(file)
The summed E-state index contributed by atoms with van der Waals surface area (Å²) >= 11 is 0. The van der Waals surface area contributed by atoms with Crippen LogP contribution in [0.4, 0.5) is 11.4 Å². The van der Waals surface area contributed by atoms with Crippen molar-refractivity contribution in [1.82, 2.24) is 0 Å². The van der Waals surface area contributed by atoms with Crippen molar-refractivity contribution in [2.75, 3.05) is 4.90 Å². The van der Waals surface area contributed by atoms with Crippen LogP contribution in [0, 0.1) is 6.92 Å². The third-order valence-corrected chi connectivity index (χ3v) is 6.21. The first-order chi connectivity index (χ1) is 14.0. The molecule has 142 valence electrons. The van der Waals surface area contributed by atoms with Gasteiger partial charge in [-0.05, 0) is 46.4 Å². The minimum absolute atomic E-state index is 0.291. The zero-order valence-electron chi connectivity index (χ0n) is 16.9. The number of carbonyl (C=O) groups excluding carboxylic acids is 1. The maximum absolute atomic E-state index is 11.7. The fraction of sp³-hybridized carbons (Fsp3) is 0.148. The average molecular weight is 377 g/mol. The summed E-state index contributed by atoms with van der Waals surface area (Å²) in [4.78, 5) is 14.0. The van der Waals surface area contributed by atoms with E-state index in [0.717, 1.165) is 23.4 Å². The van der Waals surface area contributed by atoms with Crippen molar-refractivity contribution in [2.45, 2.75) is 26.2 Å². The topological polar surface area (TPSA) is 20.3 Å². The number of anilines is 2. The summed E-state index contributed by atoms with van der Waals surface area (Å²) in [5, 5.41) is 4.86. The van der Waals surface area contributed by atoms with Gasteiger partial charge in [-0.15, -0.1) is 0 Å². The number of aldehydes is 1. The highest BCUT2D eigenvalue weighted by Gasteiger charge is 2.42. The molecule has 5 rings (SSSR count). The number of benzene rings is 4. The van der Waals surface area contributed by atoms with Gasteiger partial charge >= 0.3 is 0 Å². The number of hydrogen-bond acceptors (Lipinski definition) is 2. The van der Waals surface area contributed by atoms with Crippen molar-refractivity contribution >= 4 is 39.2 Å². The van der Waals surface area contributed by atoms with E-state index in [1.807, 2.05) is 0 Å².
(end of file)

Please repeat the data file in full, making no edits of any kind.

The summed E-state index contributed by atoms with van der Waals surface area (Å²) >= 11 is 0. The van der Waals surface area contributed by atoms with Crippen LogP contribution in [0.4, 0.5) is 11.4 Å². The van der Waals surface area contributed by atoms with Crippen molar-refractivity contribution in [1.82, 2.24) is 0 Å². The van der Waals surface area contributed by atoms with Crippen molar-refractivity contribution in [2.75, 3.05) is 4.90 Å². The van der Waals surface area contributed by atoms with Crippen LogP contribution in [0, 0.1) is 6.92 Å². The third-order valence-corrected chi connectivity index (χ3v) is 6.21. The first-order chi connectivity index (χ1) is 14.0. The molecule has 142 valence electrons. The van der Waals surface area contributed by atoms with Gasteiger partial charge in [-0.05, 0) is 46.4 Å². The minimum absolute atomic E-state index is 0.291. The zero-order valence-electron chi connectivity index (χ0n) is 16.9. The number of carbonyl (C=O) groups excluding carboxylic acids is 1. The maximum absolute atomic E-state index is 11.7. The fraction of sp³-hybridized carbons (Fsp3) is 0.148. The average molecular weight is 377 g/mol. The summed E-state index contributed by atoms with van der Waals surface area (Å²) in [4.78, 5) is 14.0. The van der Waals surface area contributed by atoms with E-state index in [0.717, 1.165) is 23.4 Å². The van der Waals surface area contributed by atoms with Crippen molar-refractivity contribution in [2.45, 2.75) is 26.2 Å². The topological polar surface area (TPSA) is 20.3 Å². The number of anilines is 2. The summed E-state index contributed by atoms with van der Waals surface area (Å²) in [5, 5.41) is 4.86. The van der Waals surface area contributed by atoms with Gasteiger partial charge in [-0.15, -0.1) is 0 Å². The number of aldehydes is 1. The highest BCUT2D eigenvalue weighted by Gasteiger charge is 2.42. The molecule has 5 rings (SSSR count). The number of benzene rings is 4. The van der Waals surface area contributed by atoms with Gasteiger partial charge >= 0.3 is 0 Å². The number of hydrogen-bond acceptors (Lipinski definition) is 2. The van der Waals surface area contributed by atoms with Crippen molar-refractivity contribution >= 4 is 39.2 Å². The van der Waals surface area contributed by atoms with E-state index in [1.807, 2.05) is 0 Å².